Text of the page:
Abstract 11425: Prevalence of Kawasaki Disease in Young Adults with Suspected Myocardial Ischemia
Background: Up to 25% of patients with untreated Kawasaki Disease (KD) and 5% of those treated will develop coronary artery aneurysms. Missed diagnosis may occur when the clinical signs of KD go unrecognized in childhood. Persistent aneurysms may remain silent until later in life when myocardial ischemia can occur. We sought to determine the prevalence of coronary artery aneurysms suggesting missed KD among young adults undergoing coronary angiography for evaluation of possible myocardial ischemia.
Methods: We reviewed the medical history (hx) and coronary angiograms of all adults under age 40 who underwent coronary angiography for evaluation of suspected myocardial ischemia at 4 San Diego hospitals from 2005-2009. History of KD-compatible illness and cardiac risk factors (RFs) including lipids; hx of hypertension, diabetes, obesity, or smoking; and family hx of early coronary artery disease (CAD) were obtained by medical record review. Angiograms were independently reviewed for the presence, size, and location of both aneurysms and CAD by 2 cardiologists blinded to the hx. Patients were scored based on their number of cardiac RFs, the angiographic appearance of their coronary arteries, and known hx of KD (max score 16). Antecedent KD was coded as unlikely, possible, or highly probable.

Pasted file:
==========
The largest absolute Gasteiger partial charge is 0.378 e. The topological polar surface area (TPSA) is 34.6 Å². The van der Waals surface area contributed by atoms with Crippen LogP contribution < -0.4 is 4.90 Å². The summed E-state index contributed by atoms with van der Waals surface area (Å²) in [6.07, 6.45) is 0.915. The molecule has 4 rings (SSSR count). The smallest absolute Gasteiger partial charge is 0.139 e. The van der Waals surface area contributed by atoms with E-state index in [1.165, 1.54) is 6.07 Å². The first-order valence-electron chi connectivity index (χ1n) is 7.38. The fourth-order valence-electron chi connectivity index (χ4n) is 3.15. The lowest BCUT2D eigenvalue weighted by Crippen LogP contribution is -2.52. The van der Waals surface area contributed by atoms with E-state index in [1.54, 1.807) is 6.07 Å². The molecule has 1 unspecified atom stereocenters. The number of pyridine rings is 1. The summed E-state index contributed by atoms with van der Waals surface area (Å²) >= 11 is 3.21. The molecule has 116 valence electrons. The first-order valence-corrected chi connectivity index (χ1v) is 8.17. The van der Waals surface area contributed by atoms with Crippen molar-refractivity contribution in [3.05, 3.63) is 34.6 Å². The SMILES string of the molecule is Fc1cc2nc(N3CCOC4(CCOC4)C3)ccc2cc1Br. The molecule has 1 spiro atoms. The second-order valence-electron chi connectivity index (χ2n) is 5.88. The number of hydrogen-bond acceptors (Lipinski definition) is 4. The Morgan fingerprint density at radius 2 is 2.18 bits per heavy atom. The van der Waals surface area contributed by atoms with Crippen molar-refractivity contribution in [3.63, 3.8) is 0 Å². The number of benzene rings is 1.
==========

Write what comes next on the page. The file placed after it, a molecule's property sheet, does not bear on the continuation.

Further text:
Results: Of the 268 young adults who underwent angiography, charts and angiograms were available in 233 (median age 36, 73% men); 16 had coronary aneurysms (Table). After all scoring criteria were assessed, 7 patients had possible and 6 had highly probable KD. Overall, 5.6% of patients had possible or highly probable KD as the etiology of their coronary disease.
Conclusion: Coronary sequelae due to missed KD are responsible for a small but important percentage of young adults who present with myocardial ischemia. Cardiologists should be aware of this special subset of patients who may benefit from systemic anticoagulation and other management strategies that differ from traditional CAD.
- © 2011 by American Heart Association, Inc.